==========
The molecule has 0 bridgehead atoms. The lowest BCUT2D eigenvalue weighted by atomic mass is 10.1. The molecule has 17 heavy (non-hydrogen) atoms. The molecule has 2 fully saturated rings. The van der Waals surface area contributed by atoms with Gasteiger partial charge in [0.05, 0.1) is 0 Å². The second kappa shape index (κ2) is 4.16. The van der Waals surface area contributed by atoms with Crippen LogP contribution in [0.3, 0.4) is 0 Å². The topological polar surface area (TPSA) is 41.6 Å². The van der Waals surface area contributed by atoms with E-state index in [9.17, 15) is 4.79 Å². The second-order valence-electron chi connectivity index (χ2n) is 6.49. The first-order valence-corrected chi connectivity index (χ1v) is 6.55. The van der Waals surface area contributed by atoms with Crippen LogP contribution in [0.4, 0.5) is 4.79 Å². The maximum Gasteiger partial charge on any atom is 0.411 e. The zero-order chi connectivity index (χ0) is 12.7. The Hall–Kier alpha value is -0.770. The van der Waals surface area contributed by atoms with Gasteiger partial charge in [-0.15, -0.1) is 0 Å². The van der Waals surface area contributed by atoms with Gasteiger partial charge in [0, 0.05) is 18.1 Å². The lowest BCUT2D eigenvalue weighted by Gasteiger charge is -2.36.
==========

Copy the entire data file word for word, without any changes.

The molecule has 0 bridgehead atoms. The lowest BCUT2D eigenvalue weighted by atomic mass is 10.1. The molecule has 17 heavy (non-hydrogen) atoms. The molecule has 2 fully saturated rings. The van der Waals surface area contributed by atoms with Gasteiger partial charge in [0.05, 0.1) is 0 Å². The second kappa shape index (κ2) is 4.16. The van der Waals surface area contributed by atoms with Crippen LogP contribution in [0.3, 0.4) is 0 Å². The topological polar surface area (TPSA) is 41.6 Å². The van der Waals surface area contributed by atoms with E-state index in [9.17, 15) is 4.79 Å². The second-order valence-electron chi connectivity index (χ2n) is 6.49. The first-order valence-corrected chi connectivity index (χ1v) is 6.55. The van der Waals surface area contributed by atoms with Crippen LogP contribution in [0.4, 0.5) is 4.79 Å². The maximum Gasteiger partial charge on any atom is 0.411 e. The zero-order chi connectivity index (χ0) is 12.7. The Hall–Kier alpha value is -0.770. The van der Waals surface area contributed by atoms with Gasteiger partial charge in [-0.15, -0.1) is 0 Å². The van der Waals surface area contributed by atoms with Gasteiger partial charge in [0, 0.05) is 18.1 Å². The lowest BCUT2D eigenvalue weighted by Gasteiger charge is -2.36.